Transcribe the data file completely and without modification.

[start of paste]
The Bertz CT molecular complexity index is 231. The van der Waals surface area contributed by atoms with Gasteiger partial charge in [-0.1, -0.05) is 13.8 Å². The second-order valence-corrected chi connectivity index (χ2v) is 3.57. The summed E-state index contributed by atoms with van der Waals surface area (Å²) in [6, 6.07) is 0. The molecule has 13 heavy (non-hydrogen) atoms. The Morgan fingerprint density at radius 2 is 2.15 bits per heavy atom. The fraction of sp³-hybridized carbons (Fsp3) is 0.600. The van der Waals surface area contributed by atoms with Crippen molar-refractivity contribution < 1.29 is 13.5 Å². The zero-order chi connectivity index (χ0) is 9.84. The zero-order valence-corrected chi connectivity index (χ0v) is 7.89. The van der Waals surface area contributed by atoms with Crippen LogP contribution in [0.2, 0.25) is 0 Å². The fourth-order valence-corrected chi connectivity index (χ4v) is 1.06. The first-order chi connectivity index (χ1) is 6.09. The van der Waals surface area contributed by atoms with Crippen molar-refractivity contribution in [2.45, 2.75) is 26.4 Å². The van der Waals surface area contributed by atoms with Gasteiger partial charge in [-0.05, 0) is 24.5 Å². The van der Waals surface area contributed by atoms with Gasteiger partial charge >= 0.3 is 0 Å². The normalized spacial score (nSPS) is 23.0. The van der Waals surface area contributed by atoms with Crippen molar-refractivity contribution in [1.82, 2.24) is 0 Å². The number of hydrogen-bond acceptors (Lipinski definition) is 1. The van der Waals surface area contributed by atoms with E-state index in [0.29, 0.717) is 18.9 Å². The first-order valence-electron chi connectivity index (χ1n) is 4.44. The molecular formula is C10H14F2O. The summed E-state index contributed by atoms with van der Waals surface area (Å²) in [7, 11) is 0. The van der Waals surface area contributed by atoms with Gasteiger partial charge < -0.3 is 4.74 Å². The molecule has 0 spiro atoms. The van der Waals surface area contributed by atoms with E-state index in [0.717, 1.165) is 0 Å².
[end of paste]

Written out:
The Bertz CT molecular complexity index is 231. The van der Waals surface area contributed by atoms with Gasteiger partial charge in [-0.1, -0.05) is 13.8 Å². The second-order valence-corrected chi connectivity index (χ2v) is 3.57. The summed E-state index contributed by atoms with van der Waals surface area (Å²) in [6, 6.07) is 0. The molecule has 13 heavy (non-hydrogen) atoms. The Morgan fingerprint density at radius 2 is 2.15 bits per heavy atom. The fraction of sp³-hybridized carbons (Fsp3) is 0.600. The van der Waals surface area contributed by atoms with Crippen molar-refractivity contribution < 1.29 is 13.5 Å². The zero-order chi connectivity index (χ0) is 9.84. The zero-order valence-corrected chi connectivity index (χ0v) is 7.89. The van der Waals surface area contributed by atoms with Crippen LogP contribution in [0.2, 0.25) is 0 Å². The fourth-order valence-corrected chi connectivity index (χ4v) is 1.06. The first-order chi connectivity index (χ1) is 6.09. The van der Waals surface area contributed by atoms with Crippen molar-refractivity contribution in [2.45, 2.75) is 26.4 Å². The van der Waals surface area contributed by atoms with Gasteiger partial charge in [-0.05, 0) is 24.5 Å². The van der Waals surface area contributed by atoms with Gasteiger partial charge >= 0.3 is 0 Å². The normalized spacial score (nSPS) is 23.0. The van der Waals surface area contributed by atoms with Crippen molar-refractivity contribution in [1.82, 2.24) is 0 Å². The number of hydrogen-bond acceptors (Lipinski definition) is 1. The van der Waals surface area contributed by atoms with E-state index in [0.29, 0.717) is 18.9 Å². The first-order valence-electron chi connectivity index (χ1n) is 4.44. The molecular formula is C10H14F2O. The summed E-state index contributed by atoms with van der Waals surface area (Å²) in [7, 11) is 0. The van der Waals surface area contributed by atoms with Gasteiger partial charge < -0.3 is 4.74 Å². The molecule has 0 spiro atoms. The van der Waals surface area contributed by atoms with E-state index in [0.717, 1.165) is 0 Å².